Turkish President Recep Tayyip Erdogan said he will visit Azerbaijan to celebrate its victory over Armenia in a brief war in 2020, touring a region recaptured in disputed Nagorno-Karabakh.
Prelims, GS-II: International Relations (Important Foreign Policies and Developments), GS-I Geography (Maps), GS-I: History (World History)
Dimensions of the Article:
- Nagorno-Karabakh conflict
- About the 2020 Conflict
- How the ceasefire in 2020 was achieved?
- The Nagorno-Karabakh conflict is an ethnic and territorial conflict between Armenia and Azerbaijan over the disputed region of Nagorno-Karabakh, inhabited mostly by ethnic Armenians, and seven surrounding districts, inhabited mostly by Azerbaijanis until their expulsion during the First Nagorno-Karabakh War between 1988 and 1994.
- The conflict has its origins in the early 20th century, though the present conflict began in 1988, when the Karabakh Armenians demanded that Karabakh be transferred from Soviet Azerbaijan to Soviet Armenia.
- During the dissolution of the Soviet Union in 1989, ethnic tensions between Armenians and Azerbaijanis increased in the Nagorno-Karabakh region.
- In the First Nagorno-Karabakh War, 1988-94 Armenia and Azerbaijan, both former Soviet Republics, entangled themselves in a protracted, undeclared war in the mountainous heights of Karabakh as Azerbaijan attempted to curb the secessionist movement in Nagorno-Karabakh.
- A ceasefire signed in 1994 provided for two decades of relative stability, which significantly deteriorated along with Azerbaijan’s increasing frustration with the status quo, at odds with Armenia’s efforts to cement it.
- A four-day escalation in 2016 became the deadliest ceasefire violation (until the 2020 conflict) and the 2016 fighting stopped with a ceasefire agreement in 2020 by which most of the territories lost by Azerbaijan during the First Nagorno-Karabakh war were returned to Azerbaijan.
About the 2020 Conflict
- In 1994, Russia mediated a ceasefire between Armenia and Azerbaijan, but the conflict has continued for three decades, with instances of ceasefire violations and violence instigated from both sides.
- In 2016, the region was particularly tense because of violent fighting between the two countries in what came to be known as the Four-Day War.
- Experts say the border between Armenia and Azerbaijan has been tense since 2018, particularly after Azerbaijan moved troops into the area, close to its border with Georgia.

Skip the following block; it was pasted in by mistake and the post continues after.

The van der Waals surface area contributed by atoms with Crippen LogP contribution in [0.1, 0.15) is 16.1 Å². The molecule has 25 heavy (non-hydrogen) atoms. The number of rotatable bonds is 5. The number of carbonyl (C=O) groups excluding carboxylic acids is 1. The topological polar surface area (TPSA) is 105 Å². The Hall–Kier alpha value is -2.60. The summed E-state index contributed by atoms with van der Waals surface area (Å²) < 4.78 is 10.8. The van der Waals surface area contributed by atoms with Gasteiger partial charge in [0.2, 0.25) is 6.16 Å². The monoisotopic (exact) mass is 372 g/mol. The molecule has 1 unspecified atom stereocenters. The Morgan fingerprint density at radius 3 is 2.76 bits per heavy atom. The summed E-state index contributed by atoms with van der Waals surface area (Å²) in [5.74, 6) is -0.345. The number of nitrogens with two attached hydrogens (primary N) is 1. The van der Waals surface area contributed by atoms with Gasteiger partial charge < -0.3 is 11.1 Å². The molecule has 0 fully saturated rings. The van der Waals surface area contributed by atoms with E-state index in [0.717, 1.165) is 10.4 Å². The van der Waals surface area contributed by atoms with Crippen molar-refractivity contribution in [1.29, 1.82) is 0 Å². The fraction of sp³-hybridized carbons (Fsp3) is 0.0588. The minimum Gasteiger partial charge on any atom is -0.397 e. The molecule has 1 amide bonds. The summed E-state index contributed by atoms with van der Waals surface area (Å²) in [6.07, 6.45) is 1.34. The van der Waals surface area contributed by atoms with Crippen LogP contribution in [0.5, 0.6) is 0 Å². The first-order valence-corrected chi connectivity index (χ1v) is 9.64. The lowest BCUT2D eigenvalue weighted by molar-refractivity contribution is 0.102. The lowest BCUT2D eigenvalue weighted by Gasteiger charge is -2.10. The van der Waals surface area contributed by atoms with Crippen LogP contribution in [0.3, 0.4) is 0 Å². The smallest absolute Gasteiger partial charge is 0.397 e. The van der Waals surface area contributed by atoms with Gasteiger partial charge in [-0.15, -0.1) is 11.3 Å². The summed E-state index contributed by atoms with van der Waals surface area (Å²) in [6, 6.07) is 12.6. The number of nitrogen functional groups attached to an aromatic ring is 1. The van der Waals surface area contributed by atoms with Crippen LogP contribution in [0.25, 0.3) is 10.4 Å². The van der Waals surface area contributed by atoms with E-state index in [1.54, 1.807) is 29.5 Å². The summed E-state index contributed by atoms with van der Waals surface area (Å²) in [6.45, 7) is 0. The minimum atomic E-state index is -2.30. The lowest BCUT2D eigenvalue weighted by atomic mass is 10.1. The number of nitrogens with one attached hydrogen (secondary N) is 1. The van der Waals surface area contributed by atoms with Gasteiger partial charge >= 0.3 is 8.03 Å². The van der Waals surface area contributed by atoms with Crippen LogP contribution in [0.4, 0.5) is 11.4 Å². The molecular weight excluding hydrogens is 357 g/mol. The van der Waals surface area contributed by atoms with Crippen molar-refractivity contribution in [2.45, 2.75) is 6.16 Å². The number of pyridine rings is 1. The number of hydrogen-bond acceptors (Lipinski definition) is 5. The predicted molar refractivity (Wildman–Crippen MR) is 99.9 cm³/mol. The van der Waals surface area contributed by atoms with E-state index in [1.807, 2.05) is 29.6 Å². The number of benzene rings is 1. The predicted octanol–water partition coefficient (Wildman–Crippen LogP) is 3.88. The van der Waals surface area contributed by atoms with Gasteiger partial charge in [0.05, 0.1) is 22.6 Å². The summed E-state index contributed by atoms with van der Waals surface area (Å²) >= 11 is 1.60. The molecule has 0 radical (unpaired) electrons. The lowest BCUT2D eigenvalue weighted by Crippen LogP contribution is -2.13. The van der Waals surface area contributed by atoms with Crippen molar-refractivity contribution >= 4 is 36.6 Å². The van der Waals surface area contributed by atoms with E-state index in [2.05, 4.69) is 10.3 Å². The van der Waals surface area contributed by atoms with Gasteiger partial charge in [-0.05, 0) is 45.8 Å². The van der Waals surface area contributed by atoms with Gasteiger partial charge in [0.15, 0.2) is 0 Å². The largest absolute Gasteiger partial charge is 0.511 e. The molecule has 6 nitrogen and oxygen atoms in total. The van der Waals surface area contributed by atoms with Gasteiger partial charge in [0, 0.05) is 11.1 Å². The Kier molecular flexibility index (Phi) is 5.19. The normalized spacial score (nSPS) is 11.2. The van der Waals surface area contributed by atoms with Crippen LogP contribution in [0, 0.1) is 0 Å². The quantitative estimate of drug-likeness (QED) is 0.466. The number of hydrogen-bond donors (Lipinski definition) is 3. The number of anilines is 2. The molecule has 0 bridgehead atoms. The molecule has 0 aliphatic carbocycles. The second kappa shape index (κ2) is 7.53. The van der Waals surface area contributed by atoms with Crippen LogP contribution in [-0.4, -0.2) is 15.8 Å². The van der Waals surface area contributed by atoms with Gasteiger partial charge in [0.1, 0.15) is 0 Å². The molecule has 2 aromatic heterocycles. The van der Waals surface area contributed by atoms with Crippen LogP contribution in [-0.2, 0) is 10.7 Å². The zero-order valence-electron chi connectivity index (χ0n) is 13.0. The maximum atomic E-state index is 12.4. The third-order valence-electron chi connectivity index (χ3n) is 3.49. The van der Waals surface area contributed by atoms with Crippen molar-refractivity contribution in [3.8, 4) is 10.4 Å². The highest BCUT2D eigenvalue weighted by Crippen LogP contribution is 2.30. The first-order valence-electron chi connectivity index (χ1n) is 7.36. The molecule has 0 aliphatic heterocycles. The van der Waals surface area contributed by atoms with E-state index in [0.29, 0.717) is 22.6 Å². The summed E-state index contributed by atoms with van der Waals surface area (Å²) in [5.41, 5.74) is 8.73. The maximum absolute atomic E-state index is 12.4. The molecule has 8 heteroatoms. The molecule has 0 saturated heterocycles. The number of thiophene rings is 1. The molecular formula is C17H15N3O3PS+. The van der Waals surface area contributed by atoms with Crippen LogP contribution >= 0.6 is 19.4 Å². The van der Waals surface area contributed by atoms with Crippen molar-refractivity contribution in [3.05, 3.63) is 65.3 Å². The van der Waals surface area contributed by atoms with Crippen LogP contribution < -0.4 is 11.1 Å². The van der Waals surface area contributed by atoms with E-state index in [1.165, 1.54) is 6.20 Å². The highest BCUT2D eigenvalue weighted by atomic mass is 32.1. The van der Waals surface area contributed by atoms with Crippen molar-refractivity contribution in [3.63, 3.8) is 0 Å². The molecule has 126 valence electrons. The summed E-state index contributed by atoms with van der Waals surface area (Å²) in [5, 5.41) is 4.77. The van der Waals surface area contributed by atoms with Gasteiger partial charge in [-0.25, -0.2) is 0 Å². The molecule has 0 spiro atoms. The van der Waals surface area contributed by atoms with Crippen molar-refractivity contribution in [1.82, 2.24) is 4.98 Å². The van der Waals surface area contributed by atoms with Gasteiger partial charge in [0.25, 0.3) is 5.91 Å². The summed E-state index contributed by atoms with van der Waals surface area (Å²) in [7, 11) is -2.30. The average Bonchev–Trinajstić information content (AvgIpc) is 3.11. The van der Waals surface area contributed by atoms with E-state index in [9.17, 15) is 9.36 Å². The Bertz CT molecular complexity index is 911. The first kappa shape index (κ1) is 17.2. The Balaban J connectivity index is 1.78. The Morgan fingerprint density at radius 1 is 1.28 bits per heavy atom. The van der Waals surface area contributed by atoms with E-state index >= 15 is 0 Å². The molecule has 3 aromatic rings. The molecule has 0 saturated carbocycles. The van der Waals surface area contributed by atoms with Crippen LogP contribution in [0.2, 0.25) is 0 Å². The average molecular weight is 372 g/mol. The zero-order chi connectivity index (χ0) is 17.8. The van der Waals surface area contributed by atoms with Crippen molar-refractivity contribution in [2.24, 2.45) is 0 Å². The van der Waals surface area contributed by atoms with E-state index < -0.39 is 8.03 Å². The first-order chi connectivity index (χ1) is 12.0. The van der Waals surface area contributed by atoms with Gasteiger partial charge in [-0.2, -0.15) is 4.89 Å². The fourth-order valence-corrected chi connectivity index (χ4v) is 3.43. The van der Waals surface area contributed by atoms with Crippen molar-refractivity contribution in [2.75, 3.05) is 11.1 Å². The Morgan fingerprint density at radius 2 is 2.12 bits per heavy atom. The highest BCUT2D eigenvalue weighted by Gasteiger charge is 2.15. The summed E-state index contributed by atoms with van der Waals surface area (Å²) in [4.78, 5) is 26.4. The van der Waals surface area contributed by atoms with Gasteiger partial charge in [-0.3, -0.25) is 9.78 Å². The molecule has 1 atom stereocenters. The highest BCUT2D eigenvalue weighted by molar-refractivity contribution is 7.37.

- In a break from the violence that the disputed region has witnessed for over 30 years, this area had been relatively calm in 2018 and 19.
- It was not immediately clear what started the round of fighting in 2020, with multiple reports from the two countries reporting deaths of soldiers in the border.
- According to one report, Azerbaijan had said it had destroyed an Armenian fortification and artillery and had inflicted casualties on “hundreds” of Armenian soldiers, a claim that Armenia had denied. Armenia in turn said Azerbaijan had triggered the conflict.
How the ceasefire in 2020 was achieved?
- Russia, which has a security agreement with Armenia, remained neutral in the early days of the war when Turkey threw its weight behind Azerbaijan. Russia brokered a ceasefire two weeks into the conflict, but it didn’t hold.
- Later, Russia established small military outposts along the Armenian border, apparently to prevent the conflict spilling into mainland Armenia and also to send a message to Baku.
- Also, Russia conducted a massive air strike in Syria’s Idlib against Turkish-backed militants, killing dozens of them, which is seen as Moscow’s warning against Turkey.
- Russian President Putin accepted Azerbaijan’s victory (as the ceasefire allows Azeri troops to control the territories they have seized) but prevented a total defeat of Armenia. Under pressure from a decisive Moscow, both sides agreed to cease the operations.
What are the terms of the ceasefire?
- According to the ceasefire, Armenia agreed to withdraw its troops from much of the territories around Nagorno-Karabakh.
- The core of the enclave with ethnic Armenians and Stepanakert as its capital would remain outside the control of Azerbaijan.
- Baku will build a road linking the newly captured territories to Nakhchivan, an autonomous republic of Azerbaijan which had been geographically separated from the mainland.
- As the broker of the truce, Russia would send some 2,000 peacekeepers to the region, who would patrol between the Azeri troops and Nagorno-Karabakh, including the Lachin corridor, which connects the enclave with Armenia.
- Basically, Azerbaijan gained territories, but not the whole of Nagorno-Karabakh.
- Armenia lost territories it controlled since the 1990s but avoided a total defeat as much of Nagorno-Karabakh would remain independent of Azeri control.
- And Russia gained a bigger foothold in the region with its troops being deployed within Azerbaijan.
-Source: The Hindu